This piece originally appeared in theLoop in 2014
One of the most heated battles over school desegregation in American history took place in New Rochelle almost 60 years ago in 1961, seven years after the better known Brown v. Board of Education.
It was a time of sit-down strikes. Demonstrations. School boycotts. Not much different than those in Selma or Birmingham. New Rochelle was once called, “The Little Rock” of New York.
In 1960, the city’s Lincoln School (now the site of Lincoln Park, Lincoln Avenue, just west of Memorial Parkway) was 94% black. City officials insisted that the school simply reflected New Rochelle’s “neighborhood school” policy, but eleven Lincoln school parents disagreed.
Led by Hallie Taylor, the mom of an 8-year-old student, the parents sued New Rochelle in Federal Court, charging that the city had prevented them from enrolling their kids in schools outside the Lincoln School district.
Documents presented in court proved that since 1939, New Rochelle had rigged its school districts to keep black children at the Lincoln School. White students had been allowed to transfer out to other schools in New Rochelle, but many of them had chosen to attend parochial or private schools instead.
The parents insisted that since their school had been segregated for so long, their kids lagged academically behind every other school in the District.
New Rochelle hired experts to disprove the parents’ claims, but the experts sided with the parents, stating that, “New Rochelle has been remiss in its attitudes and derelict in its duties. The situation has caused a feeling of inferiority for Black students that may affect their hearts and minds in a way unlikely to ever be undone.”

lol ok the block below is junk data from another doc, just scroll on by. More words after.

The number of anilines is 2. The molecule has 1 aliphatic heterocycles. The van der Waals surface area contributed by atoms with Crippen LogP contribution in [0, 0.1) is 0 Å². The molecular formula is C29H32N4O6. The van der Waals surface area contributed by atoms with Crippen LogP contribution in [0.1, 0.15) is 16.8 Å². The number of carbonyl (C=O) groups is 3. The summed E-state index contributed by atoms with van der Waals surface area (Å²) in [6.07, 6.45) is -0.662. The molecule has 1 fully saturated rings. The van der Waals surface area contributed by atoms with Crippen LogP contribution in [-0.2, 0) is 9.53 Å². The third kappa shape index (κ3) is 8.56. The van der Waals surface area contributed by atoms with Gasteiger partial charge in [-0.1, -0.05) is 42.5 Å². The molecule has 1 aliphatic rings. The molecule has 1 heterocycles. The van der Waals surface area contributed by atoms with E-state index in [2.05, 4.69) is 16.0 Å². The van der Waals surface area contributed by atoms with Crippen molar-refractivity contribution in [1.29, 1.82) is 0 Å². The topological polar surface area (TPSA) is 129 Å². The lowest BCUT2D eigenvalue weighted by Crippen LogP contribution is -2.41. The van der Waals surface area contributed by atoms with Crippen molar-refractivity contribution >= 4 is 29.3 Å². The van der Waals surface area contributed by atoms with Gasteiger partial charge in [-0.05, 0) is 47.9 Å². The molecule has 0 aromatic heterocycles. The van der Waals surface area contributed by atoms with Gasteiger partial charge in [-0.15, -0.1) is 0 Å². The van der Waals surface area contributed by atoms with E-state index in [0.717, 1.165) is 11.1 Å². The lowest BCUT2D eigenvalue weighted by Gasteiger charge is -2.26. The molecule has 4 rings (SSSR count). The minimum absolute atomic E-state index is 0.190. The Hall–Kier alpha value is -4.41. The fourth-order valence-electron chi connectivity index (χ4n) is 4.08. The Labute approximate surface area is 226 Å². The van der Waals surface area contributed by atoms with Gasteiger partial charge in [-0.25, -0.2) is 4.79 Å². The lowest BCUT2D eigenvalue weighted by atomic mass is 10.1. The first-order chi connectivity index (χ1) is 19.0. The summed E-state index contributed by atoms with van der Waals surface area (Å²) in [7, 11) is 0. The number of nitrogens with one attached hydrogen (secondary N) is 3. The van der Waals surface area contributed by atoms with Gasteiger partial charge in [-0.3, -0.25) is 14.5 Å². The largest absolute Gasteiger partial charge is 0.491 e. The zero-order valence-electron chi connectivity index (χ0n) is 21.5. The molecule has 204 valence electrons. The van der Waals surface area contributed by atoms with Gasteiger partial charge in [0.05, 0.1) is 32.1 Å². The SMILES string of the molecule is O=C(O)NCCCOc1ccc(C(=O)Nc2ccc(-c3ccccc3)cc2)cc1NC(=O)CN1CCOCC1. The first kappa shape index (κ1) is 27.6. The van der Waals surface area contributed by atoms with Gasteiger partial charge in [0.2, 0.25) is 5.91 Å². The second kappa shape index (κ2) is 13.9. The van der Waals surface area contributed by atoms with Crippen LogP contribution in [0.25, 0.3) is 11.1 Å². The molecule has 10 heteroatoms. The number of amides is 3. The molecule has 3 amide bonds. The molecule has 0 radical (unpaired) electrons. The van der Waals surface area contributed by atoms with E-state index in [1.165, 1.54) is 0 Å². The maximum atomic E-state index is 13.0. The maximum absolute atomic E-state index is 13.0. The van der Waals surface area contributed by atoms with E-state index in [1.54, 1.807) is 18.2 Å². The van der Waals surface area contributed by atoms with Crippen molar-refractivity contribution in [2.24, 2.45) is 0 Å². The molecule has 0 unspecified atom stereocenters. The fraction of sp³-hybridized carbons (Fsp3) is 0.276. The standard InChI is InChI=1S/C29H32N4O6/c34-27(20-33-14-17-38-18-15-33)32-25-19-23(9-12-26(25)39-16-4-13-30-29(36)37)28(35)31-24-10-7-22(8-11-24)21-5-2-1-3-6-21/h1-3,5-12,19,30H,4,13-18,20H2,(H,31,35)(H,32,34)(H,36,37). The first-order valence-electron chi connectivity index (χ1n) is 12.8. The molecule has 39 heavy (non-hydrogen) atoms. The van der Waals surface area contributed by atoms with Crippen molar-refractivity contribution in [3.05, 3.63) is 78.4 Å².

“While conducting the oral history project for the commemoration of the 50th anniversary,” ” says New Rochelle historian Barbara Davis, “we had seen that the decision had a profound impact on the lives of so many New Rochelle residents – the most dramatic, of course, being the children attending the school who had to start anew in other schools.”
In 1961, Federal Judge Harold Kaufman ruled for the plaintiffs. However, the school board continued to oppose the judge’s orders to desegregate. The U.S. Supreme Court in 1962 let the decision stand, ruling that the Lincoln School boundaries had been intentionally drawn to create segregated elementary school districts
Finally, in 1963, the Lincoln School was torn down, and busing began system-wide throughout New Rochelle. Students could attend any school of their choosing, as long as there was availability.
“The words on the plaque that was placed on the 25th anniversary memorial of the decision are most appropriate: “A milestone on the search for unity in the midst of our diversity.” Davis says.
January 24th, 2020 marked the 59th anniversary of Judge Kaufman’s historic decision.
Originally submitted to theLoop by Wendy Koch
My first day of kindergarten, there were disturbances and stones were thrown. This was September of 1954. These were called disturbances not riots. I can find no reference to these occurrences.
I was a frightened child who clung desperately to my mother and did not understand. Years later I went back to the site to discover that the hill was empty, school building gone.
Arthur L. Pulley played a big part in winning the Lincoln School decision. He passed away at age 99, on January 10th, 2016. Because he did not make it to age 100, as he had hoped, his widow, Bernice, asked that “his centennial year” be celebrated with commemorations throughout 2016. In keeping with that wish, Jan. 24th is one of the dates we chose, being the anniversary of the historic decision.